Climate bill supporters said the shift in legislative approaches could offer a chance for success even amid in the current political climate on Capitol Hill.
"A simplified cap on just the power sector is a logical fallback," said Jason Grumet, president of the Bipartisan Policy Center. "Combined with efficiency standards on vehicles, buildings and appliances, this hybrid approach can achieve domestic reductions similar to those under an economywide approach. Combining approaches that Congress has supported in the past seems like a good way to reset the debate."
Dan Weiss, a senior fellow at the liberal Center for American Progress, said "the most important element" of the upcoming Senate plan involved a carbon price capable of curbing emissions by at least 17 percent by 2020.
"The method in the bill to achieve that goal -- whether it's cap and trade, cap and dividend, carbon tax, or a hybrid system -- is much less important as long as it can meet the goal while attracting 60 senators' votes," Weiss said.
Jeremy Symons, vice president for policy at the National Wildlife Federation, urged caution against jumping to any conclusions about the Kerry-led effort until more details start to emerge. "This is the time when those who are determined to kill any idea that looks like it has traction will reveal themselves," Symons said. "For those who see this purely as a political opportunity to pummel any reform plan as government excess, then they will attack more fiercely the closer a bill gets to the political middle where it may actually pass."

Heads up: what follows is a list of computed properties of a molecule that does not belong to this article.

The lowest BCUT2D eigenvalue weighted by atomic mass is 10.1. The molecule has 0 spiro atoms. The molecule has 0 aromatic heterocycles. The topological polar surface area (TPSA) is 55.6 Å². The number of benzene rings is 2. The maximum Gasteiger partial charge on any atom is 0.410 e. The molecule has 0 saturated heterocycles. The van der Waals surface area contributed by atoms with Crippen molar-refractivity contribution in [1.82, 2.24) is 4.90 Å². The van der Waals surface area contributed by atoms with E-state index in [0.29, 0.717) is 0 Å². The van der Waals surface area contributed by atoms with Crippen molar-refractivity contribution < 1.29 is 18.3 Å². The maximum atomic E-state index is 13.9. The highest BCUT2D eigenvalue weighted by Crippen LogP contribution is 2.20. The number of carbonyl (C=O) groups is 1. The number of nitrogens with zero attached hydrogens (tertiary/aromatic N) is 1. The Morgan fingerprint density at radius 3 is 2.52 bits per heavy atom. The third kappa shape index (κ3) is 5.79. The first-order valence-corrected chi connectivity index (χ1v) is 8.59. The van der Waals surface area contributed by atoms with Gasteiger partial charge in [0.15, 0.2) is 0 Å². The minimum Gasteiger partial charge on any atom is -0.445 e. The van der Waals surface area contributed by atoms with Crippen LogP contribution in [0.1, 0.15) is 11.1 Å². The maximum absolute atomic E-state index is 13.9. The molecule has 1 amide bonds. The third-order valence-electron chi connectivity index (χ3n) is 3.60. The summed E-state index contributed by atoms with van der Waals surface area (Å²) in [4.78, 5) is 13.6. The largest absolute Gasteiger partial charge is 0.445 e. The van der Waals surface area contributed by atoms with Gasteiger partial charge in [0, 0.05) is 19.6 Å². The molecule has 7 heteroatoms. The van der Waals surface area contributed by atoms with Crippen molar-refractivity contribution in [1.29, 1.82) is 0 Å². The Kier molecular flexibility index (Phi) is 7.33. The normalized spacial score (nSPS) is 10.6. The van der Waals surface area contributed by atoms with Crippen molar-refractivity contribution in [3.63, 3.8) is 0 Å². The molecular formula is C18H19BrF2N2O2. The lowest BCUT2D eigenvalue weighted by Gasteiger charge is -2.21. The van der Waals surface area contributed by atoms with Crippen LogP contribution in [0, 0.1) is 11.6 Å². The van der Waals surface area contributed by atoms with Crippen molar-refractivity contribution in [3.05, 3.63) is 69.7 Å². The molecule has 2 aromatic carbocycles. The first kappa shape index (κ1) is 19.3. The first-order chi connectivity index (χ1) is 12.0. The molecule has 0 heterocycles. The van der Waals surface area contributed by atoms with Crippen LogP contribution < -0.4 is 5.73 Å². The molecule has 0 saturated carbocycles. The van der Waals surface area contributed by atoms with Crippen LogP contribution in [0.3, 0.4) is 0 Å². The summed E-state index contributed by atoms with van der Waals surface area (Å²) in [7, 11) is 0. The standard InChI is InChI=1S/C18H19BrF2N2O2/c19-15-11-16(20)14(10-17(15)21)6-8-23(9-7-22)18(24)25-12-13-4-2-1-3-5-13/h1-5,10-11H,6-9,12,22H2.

John Coequyt of the Sierra Club said the idea of simplifying the emission reduction plans could work by separating the politics of each individual industry. "By separating them, it gives you an opportunity to treat those industries in a way that makes them happier," he said. But without all the details, he questioned whether Kerry, Graham and Lieberman had done enough to ensure the bill actually accomplishes what it needs to in the way of curbing greenhouse gases.
"I don't know if you can do that and have a system that gives you a guaranteed reduction target," Coequyt said. "I think that's the challenge."
Industry attorney Scott Segal, who represents electric utilities, petroleum refiners and other major emitters, said he would be on the lookout for language that removes any regulatory overlap for his clients. For example, refiners placed under an emissions cap should not also be required to meet a low carbon fuel standard. Power companies also need guarantees on cost containment and that the emission limits do not outpace technological assumptions.
Overall, Segal said he would welcome the latest round of ideas. But he doubted whether it could break the ice when so many moderate senators have been reluctant to engage on the issue.
"New drafts are steps in the right direction," Segal said. "They stimulate debate on the topic. However, I do not detect a significant change in appetite among U.S. senators to pick up and pass a large scale climate bill before the mid-term elections."